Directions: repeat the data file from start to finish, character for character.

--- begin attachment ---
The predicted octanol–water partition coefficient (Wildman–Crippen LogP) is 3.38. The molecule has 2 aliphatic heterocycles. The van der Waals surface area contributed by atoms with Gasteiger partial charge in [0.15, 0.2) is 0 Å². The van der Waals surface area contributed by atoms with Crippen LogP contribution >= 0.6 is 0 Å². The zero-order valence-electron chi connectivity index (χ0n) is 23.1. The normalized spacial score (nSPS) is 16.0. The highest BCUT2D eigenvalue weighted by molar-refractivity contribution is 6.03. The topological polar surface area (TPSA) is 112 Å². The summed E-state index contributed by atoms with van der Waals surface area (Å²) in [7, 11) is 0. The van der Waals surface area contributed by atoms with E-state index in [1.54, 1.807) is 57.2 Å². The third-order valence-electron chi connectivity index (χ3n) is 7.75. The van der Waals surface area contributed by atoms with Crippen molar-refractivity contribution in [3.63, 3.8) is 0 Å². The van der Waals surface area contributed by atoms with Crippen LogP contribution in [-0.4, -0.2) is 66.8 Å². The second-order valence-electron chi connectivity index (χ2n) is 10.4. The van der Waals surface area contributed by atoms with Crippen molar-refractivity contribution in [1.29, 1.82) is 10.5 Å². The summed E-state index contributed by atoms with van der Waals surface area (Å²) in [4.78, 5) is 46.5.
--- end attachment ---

The predicted octanol–water partition coefficient (Wildman–Crippen LogP) is 3.38. The molecule has 2 aliphatic heterocycles. The van der Waals surface area contributed by atoms with Gasteiger partial charge in [0.15, 0.2) is 0 Å². The van der Waals surface area contributed by atoms with Crippen LogP contribution >= 0.6 is 0 Å². The zero-order valence-electron chi connectivity index (χ0n) is 23.1. The normalized spacial score (nSPS) is 16.0. The highest BCUT2D eigenvalue weighted by molar-refractivity contribution is 6.03. The topological polar surface area (TPSA) is 112 Å². The summed E-state index contributed by atoms with van der Waals surface area (Å²) in [7, 11) is 0. The van der Waals surface area contributed by atoms with E-state index in [1.54, 1.807) is 57.2 Å². The third-order valence-electron chi connectivity index (χ3n) is 7.75. The van der Waals surface area contributed by atoms with Crippen molar-refractivity contribution in [3.63, 3.8) is 0 Å². The van der Waals surface area contributed by atoms with Crippen LogP contribution in [-0.4, -0.2) is 66.8 Å². The second-order valence-electron chi connectivity index (χ2n) is 10.4. The van der Waals surface area contributed by atoms with Crippen molar-refractivity contribution in [1.29, 1.82) is 10.5 Å². The summed E-state index contributed by atoms with van der Waals surface area (Å²) in [4.78, 5) is 46.5.